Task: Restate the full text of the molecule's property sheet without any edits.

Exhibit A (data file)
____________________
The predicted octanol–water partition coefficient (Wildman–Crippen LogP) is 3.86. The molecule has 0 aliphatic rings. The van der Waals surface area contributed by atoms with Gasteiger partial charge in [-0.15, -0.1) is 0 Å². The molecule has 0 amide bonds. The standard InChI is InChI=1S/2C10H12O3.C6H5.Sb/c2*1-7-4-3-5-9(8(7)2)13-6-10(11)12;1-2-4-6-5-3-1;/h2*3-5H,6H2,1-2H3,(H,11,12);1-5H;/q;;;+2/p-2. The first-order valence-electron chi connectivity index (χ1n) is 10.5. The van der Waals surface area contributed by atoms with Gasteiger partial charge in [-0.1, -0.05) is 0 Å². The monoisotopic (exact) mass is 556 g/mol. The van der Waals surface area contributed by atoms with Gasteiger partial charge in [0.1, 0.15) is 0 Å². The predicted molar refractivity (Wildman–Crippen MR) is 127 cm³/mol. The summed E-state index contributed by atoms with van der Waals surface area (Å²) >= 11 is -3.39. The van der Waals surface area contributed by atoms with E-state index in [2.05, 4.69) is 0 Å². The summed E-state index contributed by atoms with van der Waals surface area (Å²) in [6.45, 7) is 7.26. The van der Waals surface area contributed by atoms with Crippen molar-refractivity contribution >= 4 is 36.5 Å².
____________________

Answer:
The predicted octanol–water partition coefficient (Wildman–Crippen LogP) is 3.86. The molecule has 0 aliphatic rings. The van der Waals surface area contributed by atoms with Gasteiger partial charge in [-0.15, -0.1) is 0 Å². The molecule has 0 amide bonds. The standard InChI is InChI=1S/2C10H12O3.C6H5.Sb/c2*1-7-4-3-5-9(8(7)2)13-6-10(11)12;1-2-4-6-5-3-1;/h2*3-5H,6H2,1-2H3,(H,11,12);1-5H;/q;;;+2/p-2. The first-order valence-electron chi connectivity index (χ1n) is 10.5. The van der Waals surface area contributed by atoms with Gasteiger partial charge in [-0.1, -0.05) is 0 Å². The monoisotopic (exact) mass is 556 g/mol. The van der Waals surface area contributed by atoms with Gasteiger partial charge in [0.1, 0.15) is 0 Å². The predicted molar refractivity (Wildman–Crippen MR) is 127 cm³/mol. The summed E-state index contributed by atoms with van der Waals surface area (Å²) >= 11 is -3.39. The van der Waals surface area contributed by atoms with E-state index in [2.05, 4.69) is 0 Å². The summed E-state index contributed by atoms with van der Waals surface area (Å²) in [6.45, 7) is 7.26. The van der Waals surface area contributed by atoms with Crippen molar-refractivity contribution >= 4 is 36.5 Å².